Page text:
An enhanced risk of severe thunderstorms is forecast for western Oklahoma, the eastern Texas Panhandle, and northwest/west-central Texas today. The primary threats include large to very large hail, severe thunderstorm gusts, and a few tornadoes.


  • Primary Focus: Western Oklahoma, eastern Texas Panhandle, and northwest/west-central Texas.


  • Large to Very Large Hail: Hail sizes may exceed 2 inches in diameter.
  • Severe Wind Gusts: Gusts capable of causing significant damage.
  • Tornadoes: A few tornadoes are possible, especially near the dryline and warm front intersections.


Weather Patterns: A mid/upper-level cyclone along the Canadian border is moving eastward slowly. A series of low-amplitude shortwaves will traverse the cyclonic flow field across the Intermountain West and Rockies. These features will enhance southwest flow aloft across the central/southern Plains.

Atmospheric Dynamics:

  • Surface Analysis: A frontal wave low near Guy, Oklahoma, with a cold front extending across the Texas Panhandle into northeastern New Mexico. A warm/stationary front stretches across southern Kansas to southern Missouri. A dryline will sharpen and become more defined from central Kansas to the Texas Permian Basin, shifting eastward throughout the day.
  • Storm Development: Thunderstorms are expected to form this afternoon near the dryline from southwestern/central Kansas to southwest Texas and move generally eastward. Supercell and multicell modes are anticipated during the early stages, with large hail and damaging winds initially.
  • Severe Potential: The environment will be conducive for supercell development, particularly in areas near the intersection of the dryline and warm front. Large to very large hail is expected, with the potential for damaging wind gusts increasing as storms congeal into clusters or complexes from the Edwards Plateau to western Oklahoma. Tornado potential will be contingent on the discrete nature and longevity of supercells, particularly in the most favorable sectors over western Oklahoma and the eastern Texas Panhandle.

Impact: The setup today poses a enhanced risk of severe weather, including hail, damaging winds, and tornadoes, particularly across western Oklahoma, the eastern Texas Panhandle, and northwest/west-central Texas. This region will be crucial for vigilant monitoring due to the potential for severe weather events that may rapidly evolve from the afternoon into the evening.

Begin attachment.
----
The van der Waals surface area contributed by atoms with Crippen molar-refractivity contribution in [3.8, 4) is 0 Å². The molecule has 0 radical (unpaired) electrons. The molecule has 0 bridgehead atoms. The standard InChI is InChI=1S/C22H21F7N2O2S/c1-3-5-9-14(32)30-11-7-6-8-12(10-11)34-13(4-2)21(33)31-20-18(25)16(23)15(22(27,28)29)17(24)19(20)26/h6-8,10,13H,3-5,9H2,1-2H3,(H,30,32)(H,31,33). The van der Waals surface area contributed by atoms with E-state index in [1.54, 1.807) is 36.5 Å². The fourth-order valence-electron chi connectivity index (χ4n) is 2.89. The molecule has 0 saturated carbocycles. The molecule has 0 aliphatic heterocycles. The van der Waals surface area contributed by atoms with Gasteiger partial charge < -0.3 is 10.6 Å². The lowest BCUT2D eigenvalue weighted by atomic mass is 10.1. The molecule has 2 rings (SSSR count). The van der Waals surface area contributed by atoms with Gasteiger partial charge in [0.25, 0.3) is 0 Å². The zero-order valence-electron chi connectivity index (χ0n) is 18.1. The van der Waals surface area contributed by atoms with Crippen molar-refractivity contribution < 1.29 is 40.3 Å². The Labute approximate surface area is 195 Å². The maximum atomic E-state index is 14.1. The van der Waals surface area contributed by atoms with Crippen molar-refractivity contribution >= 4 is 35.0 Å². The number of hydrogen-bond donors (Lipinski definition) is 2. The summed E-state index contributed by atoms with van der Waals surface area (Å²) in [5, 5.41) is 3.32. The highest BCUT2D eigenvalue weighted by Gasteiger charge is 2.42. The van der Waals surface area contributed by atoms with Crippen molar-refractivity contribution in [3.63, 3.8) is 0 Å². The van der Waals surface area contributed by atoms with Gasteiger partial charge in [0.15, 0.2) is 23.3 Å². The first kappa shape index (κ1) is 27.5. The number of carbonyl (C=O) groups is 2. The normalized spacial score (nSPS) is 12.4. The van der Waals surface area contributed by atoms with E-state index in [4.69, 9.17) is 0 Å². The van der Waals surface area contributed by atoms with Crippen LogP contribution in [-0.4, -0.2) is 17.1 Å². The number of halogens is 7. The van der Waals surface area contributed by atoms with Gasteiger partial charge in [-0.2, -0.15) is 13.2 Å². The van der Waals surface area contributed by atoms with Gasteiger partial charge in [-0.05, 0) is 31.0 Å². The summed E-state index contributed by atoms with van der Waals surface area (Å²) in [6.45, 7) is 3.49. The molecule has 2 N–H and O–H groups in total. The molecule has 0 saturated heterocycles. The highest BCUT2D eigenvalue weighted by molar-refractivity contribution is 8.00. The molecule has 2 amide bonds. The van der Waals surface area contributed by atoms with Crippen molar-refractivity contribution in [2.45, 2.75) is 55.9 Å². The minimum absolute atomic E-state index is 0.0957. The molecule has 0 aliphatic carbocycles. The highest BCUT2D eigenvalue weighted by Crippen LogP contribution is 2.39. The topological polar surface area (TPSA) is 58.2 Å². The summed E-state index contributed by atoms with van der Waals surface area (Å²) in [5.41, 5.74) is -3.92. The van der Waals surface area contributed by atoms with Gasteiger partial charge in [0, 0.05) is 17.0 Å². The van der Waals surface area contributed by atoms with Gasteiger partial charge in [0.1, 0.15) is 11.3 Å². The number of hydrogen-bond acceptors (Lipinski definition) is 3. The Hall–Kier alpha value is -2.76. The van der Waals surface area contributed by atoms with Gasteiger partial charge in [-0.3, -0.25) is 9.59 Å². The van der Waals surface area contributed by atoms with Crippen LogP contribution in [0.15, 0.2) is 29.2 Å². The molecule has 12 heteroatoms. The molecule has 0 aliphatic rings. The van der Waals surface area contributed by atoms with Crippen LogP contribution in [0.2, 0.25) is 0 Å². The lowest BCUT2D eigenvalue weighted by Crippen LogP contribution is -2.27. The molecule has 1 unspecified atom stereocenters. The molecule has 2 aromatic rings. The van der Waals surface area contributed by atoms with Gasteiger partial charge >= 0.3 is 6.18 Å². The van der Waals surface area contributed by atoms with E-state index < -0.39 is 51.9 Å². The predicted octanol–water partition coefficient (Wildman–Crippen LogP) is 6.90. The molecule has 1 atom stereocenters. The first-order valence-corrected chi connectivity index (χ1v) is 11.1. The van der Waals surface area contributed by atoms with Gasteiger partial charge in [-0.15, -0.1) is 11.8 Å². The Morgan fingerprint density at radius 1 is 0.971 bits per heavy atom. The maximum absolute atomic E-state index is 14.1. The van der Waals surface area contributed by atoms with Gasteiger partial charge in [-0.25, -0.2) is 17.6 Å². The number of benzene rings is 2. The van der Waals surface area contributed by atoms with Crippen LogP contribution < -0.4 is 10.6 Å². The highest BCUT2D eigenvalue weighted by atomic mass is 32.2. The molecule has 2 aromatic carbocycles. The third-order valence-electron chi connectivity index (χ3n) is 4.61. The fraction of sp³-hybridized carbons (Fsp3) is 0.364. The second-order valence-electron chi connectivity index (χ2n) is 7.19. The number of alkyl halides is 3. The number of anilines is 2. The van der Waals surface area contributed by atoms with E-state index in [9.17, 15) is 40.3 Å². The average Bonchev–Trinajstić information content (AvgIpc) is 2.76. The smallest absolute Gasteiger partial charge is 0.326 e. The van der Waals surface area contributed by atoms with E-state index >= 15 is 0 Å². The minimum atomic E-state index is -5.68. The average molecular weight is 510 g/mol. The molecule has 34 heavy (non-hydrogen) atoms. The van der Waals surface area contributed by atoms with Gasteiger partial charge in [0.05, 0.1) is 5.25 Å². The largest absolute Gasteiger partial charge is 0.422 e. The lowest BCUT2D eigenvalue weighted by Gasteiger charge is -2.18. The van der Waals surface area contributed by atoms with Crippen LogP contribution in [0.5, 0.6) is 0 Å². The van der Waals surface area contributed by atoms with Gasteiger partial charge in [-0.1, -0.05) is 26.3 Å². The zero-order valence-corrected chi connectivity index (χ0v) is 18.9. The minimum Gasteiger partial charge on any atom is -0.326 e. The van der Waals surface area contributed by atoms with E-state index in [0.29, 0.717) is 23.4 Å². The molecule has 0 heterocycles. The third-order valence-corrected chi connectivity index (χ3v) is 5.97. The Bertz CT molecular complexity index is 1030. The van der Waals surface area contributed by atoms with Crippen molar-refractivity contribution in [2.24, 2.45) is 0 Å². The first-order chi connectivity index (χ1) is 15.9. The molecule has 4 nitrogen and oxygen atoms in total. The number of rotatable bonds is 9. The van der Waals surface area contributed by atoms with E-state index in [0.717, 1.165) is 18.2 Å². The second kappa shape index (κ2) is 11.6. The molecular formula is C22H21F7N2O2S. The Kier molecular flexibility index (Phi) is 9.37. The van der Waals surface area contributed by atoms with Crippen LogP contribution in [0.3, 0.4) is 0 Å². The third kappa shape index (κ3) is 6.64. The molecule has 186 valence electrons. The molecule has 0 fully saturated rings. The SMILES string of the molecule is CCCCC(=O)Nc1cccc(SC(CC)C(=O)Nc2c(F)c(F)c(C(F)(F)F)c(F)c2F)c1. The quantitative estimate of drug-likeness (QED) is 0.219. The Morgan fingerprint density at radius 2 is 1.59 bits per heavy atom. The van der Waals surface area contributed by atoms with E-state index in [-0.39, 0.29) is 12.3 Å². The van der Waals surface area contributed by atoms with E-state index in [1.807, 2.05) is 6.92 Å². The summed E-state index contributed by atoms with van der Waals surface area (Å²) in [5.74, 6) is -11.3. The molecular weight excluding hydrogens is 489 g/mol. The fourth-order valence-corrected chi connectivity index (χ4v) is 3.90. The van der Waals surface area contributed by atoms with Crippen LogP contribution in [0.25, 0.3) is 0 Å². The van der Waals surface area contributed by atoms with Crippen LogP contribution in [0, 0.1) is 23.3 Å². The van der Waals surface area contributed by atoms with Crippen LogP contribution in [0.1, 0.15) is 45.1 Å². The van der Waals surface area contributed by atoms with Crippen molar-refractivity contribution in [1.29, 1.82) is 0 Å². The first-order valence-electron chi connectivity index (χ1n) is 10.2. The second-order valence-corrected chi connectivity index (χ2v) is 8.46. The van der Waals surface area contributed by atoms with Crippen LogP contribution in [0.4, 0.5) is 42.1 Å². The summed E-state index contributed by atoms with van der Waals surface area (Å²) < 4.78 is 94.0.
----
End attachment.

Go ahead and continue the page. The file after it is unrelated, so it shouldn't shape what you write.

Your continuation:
Technical Discussion

Refcmp c-20.

In the late afternoon, isolated storms will develop along the dryline from Kanss to Texas. These storms will have large hail, damaging winds, and tornadoes possible. The tornado threat will be maximized near boundary intersections with the dryline. One looks to be in Kansas and another in the Eastern Texas Panhandle.

Refcmp c-21.

Within a couple of hours of storm initiation, the mode could be come locally crowded, especially near the intersections of boundaries. While the tornado threat will persist, the combination of the SR hodographs with likely storm evolutions means most if not all tornadoes will be pretty rain-wrapped today.

Refcmp c-22.

With time, a few lines will develop with damaging winds becoming the primary threat into the overnight hours. The severe threat will tend to lessen with time as instability wanes.

Hrrr_2024050113_011_area_34.27 34.69. 100.18  99.75.

A breakdown of the environments shows some capping between 850/700 with an ambient warm layer left over in that region. This could limit 3CAPE and overall instability a bit. Still, the combination of effective SRH of 150 and good hodograph shape means any right turning storms will be nearly stationary and pose the threat of tornadoes across the eastern Panhandle.

Hrrr_2024050113_012_area_38.27 38.7. 98.46  97.78.

Soundings further north show stronger wind shear and slightly better 3CAPE. Effective SRH of nearly 200 with a good hodograph shape means these storms will also likely pose the threat of a tornado or two as they interact with the warm front today.